The fifth episode of PoemTalk has been released - a 25-minute discussion of Ted Berrigan's list poem, "3 Pages." Joining me this time are Linh Dinh, Randall Couch, and erica kaufman. The program notes (on the PoemTalk blog) are here. The link to the Poetry Foundation site is here; you'll find a listing of all five PoemTalks there as well.
Suzanne Vega at the Writers House last night. We talked a bit about her New York Times blog, "Measure for Measure." With Anthony DeCurtis leading the conversation, she discussed - and played a few songs from - her new album, Beauty & Crime. She also performed a fabulous a capella "Tom's Diner." It's the Blutt Singer-Songwriter Symposium at the Kelly Writers House, in its second year; the inaugural event last spring feature Rosanne Cash. Hear our recording of Rosanne.
photo by John Carroll
A list of Bohemian pleasures. Ted Berrigan's "3 Pages" is a list poem, surely. He mentions ten things he does every day (including "read lunch poems," surely a reference to Frank O'Hara's book of that title) but the PoemTalkers - Randall Couch, Linh Dinh and special guest erica kaufman - had trouble counting them. We got to nine, and pondered. erica then suggested that she "would count 'NOT ENOUGH' as being ten." The last line of the poem.
Those American things (heart attack, Congressional medal, second home) that immediately precede the last line...well, for Berrigan, they don't add up.
So our PoemTalk poem this time is a summing-up poem (Berrigan hinted as such a quality) that sums up by affixing "not enough" to the total. We four liked this sort of life, were turned on by it. Oh, set us down by the waters of Manhattan.
Aside from O'Hara there are further literary references here in this poem about leading the literary life. By the Waters of Manhattan is the novel of another important New Yorker poet, Charles Reznikoff. Al says: "'NO HELP WANTED' as a placard turns around the usual, 'You're an American boy, get a job.'" Ahabian resistance to progress and accumulation and reason, in a world of Starbucks. We found the rhetoric of folk song here, and we saw indeed deep traces of Moby Dick's irrational-rational aestheticism. "Hunting for the Whale" is one of the "ten" things a Berrigan poem does for us every single day.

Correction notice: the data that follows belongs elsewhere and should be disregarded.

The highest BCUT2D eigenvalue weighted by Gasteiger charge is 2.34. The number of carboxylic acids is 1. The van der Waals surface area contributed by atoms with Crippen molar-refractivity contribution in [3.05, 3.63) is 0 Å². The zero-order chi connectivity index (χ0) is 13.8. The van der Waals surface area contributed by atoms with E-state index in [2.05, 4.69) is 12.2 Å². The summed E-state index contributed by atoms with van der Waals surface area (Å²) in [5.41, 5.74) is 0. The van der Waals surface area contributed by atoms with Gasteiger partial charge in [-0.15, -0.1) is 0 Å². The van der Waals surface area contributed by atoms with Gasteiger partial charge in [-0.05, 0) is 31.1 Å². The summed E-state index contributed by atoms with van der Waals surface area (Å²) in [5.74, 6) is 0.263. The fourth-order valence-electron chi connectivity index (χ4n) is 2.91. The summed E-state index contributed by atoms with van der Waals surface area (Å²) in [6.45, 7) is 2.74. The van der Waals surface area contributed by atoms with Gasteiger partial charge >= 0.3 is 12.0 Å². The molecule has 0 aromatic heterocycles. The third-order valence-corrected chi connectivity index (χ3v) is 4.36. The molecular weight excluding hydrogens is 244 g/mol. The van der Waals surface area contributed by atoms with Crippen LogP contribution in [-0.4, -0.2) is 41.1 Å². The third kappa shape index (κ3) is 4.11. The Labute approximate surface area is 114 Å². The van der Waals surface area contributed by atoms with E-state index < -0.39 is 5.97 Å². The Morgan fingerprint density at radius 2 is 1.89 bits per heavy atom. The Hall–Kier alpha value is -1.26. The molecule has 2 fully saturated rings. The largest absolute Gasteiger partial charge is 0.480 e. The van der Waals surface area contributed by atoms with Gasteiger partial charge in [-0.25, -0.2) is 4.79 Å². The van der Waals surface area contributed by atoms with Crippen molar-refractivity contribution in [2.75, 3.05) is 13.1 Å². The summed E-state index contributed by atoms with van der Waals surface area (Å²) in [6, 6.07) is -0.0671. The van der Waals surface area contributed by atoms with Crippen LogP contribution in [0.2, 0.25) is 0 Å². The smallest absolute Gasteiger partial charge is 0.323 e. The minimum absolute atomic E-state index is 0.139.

For the purposes of introducing the idea of the list poem to people not used to seriatic ways of modern and contemporary poetry, we agree that this poem is the perfect instance with which to start. "Teachable" in that sense.
The poem is dedicated to Jack Collom, and our Linh Dinh phoned Jack himself for his thoughts. Listen to PT #5 and find out what Jack told Linh.
Recorded in the Arts Cafe of the Kelly Writers House in Philadelphia, PoemTalk #4 was produced by Al Filreis, edited and engineered by Steve McLaughlin. PennSound's Ted Berrigan page is a treasure trove of great recordings, including the famous 1981 reading of his Sonnets in their entirety. Our poem can be heard here. The poem was read on the radio show "In the American Tree" in 1978, during an interview conducted by Lyn Hejinian and Kit Robinson on KPFA, Berkeley.
"3 Pages" was published in Berrigan's book Red Wagon and here is a link to the text.
I've been reading the blog of a former student and now someone prominent in marketing (his field is "persuasion"). The blog is called Artificial Simplicity. Here's an advertising guy who quotes George Oppen: "Clarity for my sake. That I may understand my life..." and commends Jane Jacobs.
Scott's entry today is called "Innovation in the classroom: an homage," and it's, in part, about my teaching. "He taught and taught me that the point of the humanities classroom was not to communicate a particular idea but rather to get students excited to think in a new way. (It's still my goal for early meetings with a new client). What his methods--now widely adopted--created was an ongoing discussion and debate which went on all week."